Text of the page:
On Monday, I appeared on Good Morning Britain to debate President Trump’s forthcoming state visit with Asad Rehman, the executive director of War on Want. I was surprised to learn that War on Want, a charity in receipt of lottery funding, is a partner in the Stop Trump Coalition, the group behind the anti-Trump demonstration last year. It is hoping to organise an even bigger protest next month.
The reason this came as a shock is because the Charity Commission issued an ‘official warning’ to the Institute of Economic Affairs in February for a report on how to create a prosperous post-Brexit UK that wasn’t sufficiently ‘balanced’ and ‘neutral’ and therefore fell afoul of the rules regarding ‘political activity’. The IEA is the second thinktank to be told off by the regulator for being too ‘political’ in the past 12 months. Last year, it ordered the Legatum Institute to take down a report on UK trade policy that, like the IEA report, argued for a particular post-Brexit strategy.
The regulator’s targeting of these thinktanks is a little baffling, given that it hasn’t reprimanded other charities, such as the Institute for Public Policy Research, which have published reports on the UK’s post–Brexit trade policy. Where was the ‘official warning’ for the Resolution Foundation, a charity that published a report claiming the vote for Brexit had left the average UK household £1,500 worse off? Could it be because the IEA and Legatum are right-of-centre, whereas the IPPR and the Resolution Foundation, which is run by a former Labour party policy director, are left-of-centre? It would be ironic if a UK government regulator wasn’t being ‘balanced’ and ‘neutral’ in its choice of which charities to reprimand for being insufficiently ‘balanced’ and ‘neutral’. But it certainly looks that way — particularly when you dig into the activities of War on Want.
The executive director’s Twitter feed makes his politics clear. On 20 April, Rehman tweeted: ‘Tony Blair is like that embarrassing old white man who you wish would just shut up and stop spouting racist rubbish.’ In another tweet he lists his ‘campaigning passions’ as ‘anti-racism’, ‘anti-fascism’, ‘anti-capitalism’, ‘climate justice’ and ‘smashing patriarchy’. The UK’s wealth, he tells us, derives from ‘slavery, colonialism and neoliberalism’. He chastised the Extinction Rebellion protesters for not being clearer that the way to combat global warming is ‘ending neoliberal capitalism’. Rehman’s unrelenting hostility to capitalism strikes me as perverse, given that War on Want’s objective is to end global poverty and the free enterprise system has lifted more than a billion people out of extreme poverty since 1990. Then again, perhaps it’s not surprising. In case you haven’t worked out Rehman’s British political leanings, he tweeted a picture of himself with ‘principled and dedicated comrade’ Jeremy Corbyn.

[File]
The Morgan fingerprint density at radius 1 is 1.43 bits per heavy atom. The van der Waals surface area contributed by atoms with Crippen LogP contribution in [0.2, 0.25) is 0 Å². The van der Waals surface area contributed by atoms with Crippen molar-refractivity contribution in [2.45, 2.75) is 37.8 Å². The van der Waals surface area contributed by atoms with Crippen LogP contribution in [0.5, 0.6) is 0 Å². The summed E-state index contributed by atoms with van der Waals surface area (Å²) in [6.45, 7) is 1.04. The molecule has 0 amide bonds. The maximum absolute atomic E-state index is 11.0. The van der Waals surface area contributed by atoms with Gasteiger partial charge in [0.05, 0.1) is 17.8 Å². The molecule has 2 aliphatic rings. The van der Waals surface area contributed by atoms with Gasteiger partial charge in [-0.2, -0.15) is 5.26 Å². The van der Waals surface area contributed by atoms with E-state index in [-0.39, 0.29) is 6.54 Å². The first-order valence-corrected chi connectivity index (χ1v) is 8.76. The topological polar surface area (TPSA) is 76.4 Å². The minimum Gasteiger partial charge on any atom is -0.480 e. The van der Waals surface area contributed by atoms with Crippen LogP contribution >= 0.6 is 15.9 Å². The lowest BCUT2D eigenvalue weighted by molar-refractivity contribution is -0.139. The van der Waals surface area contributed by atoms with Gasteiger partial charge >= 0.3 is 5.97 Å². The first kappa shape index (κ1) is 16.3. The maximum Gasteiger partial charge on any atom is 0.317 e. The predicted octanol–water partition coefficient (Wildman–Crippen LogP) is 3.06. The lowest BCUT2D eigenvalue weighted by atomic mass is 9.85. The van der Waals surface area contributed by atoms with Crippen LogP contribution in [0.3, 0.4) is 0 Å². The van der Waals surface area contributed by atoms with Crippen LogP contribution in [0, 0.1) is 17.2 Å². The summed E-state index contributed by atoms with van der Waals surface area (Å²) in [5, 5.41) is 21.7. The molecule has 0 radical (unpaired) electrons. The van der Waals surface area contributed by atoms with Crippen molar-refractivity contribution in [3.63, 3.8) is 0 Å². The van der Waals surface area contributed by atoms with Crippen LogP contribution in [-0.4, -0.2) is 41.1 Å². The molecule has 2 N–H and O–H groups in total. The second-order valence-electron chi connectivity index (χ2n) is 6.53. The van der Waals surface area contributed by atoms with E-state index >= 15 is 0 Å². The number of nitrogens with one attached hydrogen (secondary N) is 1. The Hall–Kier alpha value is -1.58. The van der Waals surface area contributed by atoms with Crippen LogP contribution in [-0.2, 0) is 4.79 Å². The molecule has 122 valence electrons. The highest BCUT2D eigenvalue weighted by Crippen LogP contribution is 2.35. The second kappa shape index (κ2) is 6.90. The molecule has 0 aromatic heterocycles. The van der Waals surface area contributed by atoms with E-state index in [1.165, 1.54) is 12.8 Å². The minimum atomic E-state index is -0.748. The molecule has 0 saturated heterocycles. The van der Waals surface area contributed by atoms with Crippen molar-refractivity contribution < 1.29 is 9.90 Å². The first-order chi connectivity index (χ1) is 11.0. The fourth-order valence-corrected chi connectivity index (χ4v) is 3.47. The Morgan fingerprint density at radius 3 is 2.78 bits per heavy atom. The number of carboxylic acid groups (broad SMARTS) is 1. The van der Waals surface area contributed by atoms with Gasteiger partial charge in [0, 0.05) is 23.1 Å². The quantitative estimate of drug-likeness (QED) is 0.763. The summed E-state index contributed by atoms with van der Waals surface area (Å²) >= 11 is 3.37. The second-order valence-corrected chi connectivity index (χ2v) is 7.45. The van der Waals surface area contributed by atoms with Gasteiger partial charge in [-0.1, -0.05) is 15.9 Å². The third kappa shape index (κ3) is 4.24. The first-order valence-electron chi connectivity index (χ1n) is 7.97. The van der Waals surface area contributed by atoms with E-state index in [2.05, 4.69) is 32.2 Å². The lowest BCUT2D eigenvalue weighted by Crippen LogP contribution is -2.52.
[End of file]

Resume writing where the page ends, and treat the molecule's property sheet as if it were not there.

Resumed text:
Admittedly, that’s Asad Rehman’s Twitter feed, not War on Want’s, but the latter recently urged its 34,000 followers to join the anti-Trump protest on 4 June. The charity, which has received almost £400,000 from Comic Relief in the past two years, also published a report on trade policy entitled ‘The Trans-Pacific Powergrab: Why joining the Trans-Pacific Partnership would be bad for people and planet — and the UK’. Not ‘political’ enough for the Charity Commission?
Another of Rehman’s ‘campaigning passions’ is ‘Palestine’, and War on Want’s stream of anti-Zionist campaign messages prompted a group called UK Lawyers For Israel to lodge a complaint with the Charity Commission in September. It accused War on Want of ‘misleading and anti-Semitic propaganda’ and called for an investigation into its connections with NGOs linked to terrorist organisations, including the Popular Front for the Liberation of Palestine, which aims ‘to destroy the state of Israel’, according to its manifesto. So far, the regulator hasn’t publicly responded.
I asked the Commission why it hadn’t given War on Want so much as a wrist slap, given the treatment it has meted out to the IEA and Legatum? ‘We will be contacting the charity for further information in order to assess these concerns,’ said a spokesman. ‘Political purposes cannot be charitable in law; where concerns are raised with us that suggest a charity is not complying with our guidance on campaigning and political activity, we deal with these robustly in line with our regulatory and risk framework.’ I won’t hold my breath.
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